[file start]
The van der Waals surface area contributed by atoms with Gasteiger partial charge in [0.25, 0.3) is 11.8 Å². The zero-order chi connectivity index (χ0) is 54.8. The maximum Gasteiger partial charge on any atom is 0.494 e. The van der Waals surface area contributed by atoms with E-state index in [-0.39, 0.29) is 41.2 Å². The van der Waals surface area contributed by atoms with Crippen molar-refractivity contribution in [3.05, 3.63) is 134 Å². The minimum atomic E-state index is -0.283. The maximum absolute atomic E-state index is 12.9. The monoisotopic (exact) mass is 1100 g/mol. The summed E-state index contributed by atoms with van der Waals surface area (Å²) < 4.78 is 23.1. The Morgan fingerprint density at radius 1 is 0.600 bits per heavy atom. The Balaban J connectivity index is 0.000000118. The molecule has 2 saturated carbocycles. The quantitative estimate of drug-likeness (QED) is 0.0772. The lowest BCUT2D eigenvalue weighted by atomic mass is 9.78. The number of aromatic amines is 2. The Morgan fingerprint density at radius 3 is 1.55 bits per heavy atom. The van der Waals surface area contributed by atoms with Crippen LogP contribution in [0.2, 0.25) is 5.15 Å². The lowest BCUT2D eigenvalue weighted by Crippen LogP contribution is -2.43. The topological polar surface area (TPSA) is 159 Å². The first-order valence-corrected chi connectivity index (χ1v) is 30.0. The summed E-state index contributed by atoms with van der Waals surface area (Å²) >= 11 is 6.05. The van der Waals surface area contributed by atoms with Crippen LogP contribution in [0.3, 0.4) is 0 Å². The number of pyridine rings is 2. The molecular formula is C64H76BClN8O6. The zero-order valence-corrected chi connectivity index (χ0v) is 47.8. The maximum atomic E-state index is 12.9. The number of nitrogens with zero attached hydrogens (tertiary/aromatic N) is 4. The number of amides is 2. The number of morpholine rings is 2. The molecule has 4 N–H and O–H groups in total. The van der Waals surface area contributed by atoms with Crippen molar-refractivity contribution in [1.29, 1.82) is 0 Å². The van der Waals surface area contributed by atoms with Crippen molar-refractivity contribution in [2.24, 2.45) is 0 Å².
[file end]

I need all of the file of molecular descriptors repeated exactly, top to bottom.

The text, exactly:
The van der Waals surface area contributed by atoms with Gasteiger partial charge in [0.25, 0.3) is 11.8 Å². The zero-order chi connectivity index (χ0) is 54.8. The maximum Gasteiger partial charge on any atom is 0.494 e. The van der Waals surface area contributed by atoms with E-state index in [-0.39, 0.29) is 41.2 Å². The van der Waals surface area contributed by atoms with Crippen molar-refractivity contribution in [3.05, 3.63) is 134 Å². The minimum atomic E-state index is -0.283. The maximum absolute atomic E-state index is 12.9. The monoisotopic (exact) mass is 1100 g/mol. The summed E-state index contributed by atoms with van der Waals surface area (Å²) < 4.78 is 23.1. The Morgan fingerprint density at radius 1 is 0.600 bits per heavy atom. The Balaban J connectivity index is 0.000000118. The molecule has 2 saturated carbocycles. The quantitative estimate of drug-likeness (QED) is 0.0772. The lowest BCUT2D eigenvalue weighted by atomic mass is 9.78. The number of aromatic amines is 2. The Morgan fingerprint density at radius 3 is 1.55 bits per heavy atom. The van der Waals surface area contributed by atoms with Crippen LogP contribution in [0.2, 0.25) is 5.15 Å². The lowest BCUT2D eigenvalue weighted by Crippen LogP contribution is -2.43. The topological polar surface area (TPSA) is 159 Å². The first-order valence-corrected chi connectivity index (χ1v) is 30.0. The summed E-state index contributed by atoms with van der Waals surface area (Å²) >= 11 is 6.05. The van der Waals surface area contributed by atoms with Crippen LogP contribution in [0.3, 0.4) is 0 Å². The number of pyridine rings is 2. The molecular formula is C64H76BClN8O6. The zero-order valence-corrected chi connectivity index (χ0v) is 47.8. The maximum atomic E-state index is 12.9. The number of nitrogens with zero attached hydrogens (tertiary/aromatic N) is 4. The number of amides is 2. The number of morpholine rings is 2. The molecule has 4 N–H and O–H groups in total. The van der Waals surface area contributed by atoms with Crippen molar-refractivity contribution in [1.29, 1.82) is 0 Å². The van der Waals surface area contributed by atoms with Crippen molar-refractivity contribution in [2.24, 2.45) is 0 Å².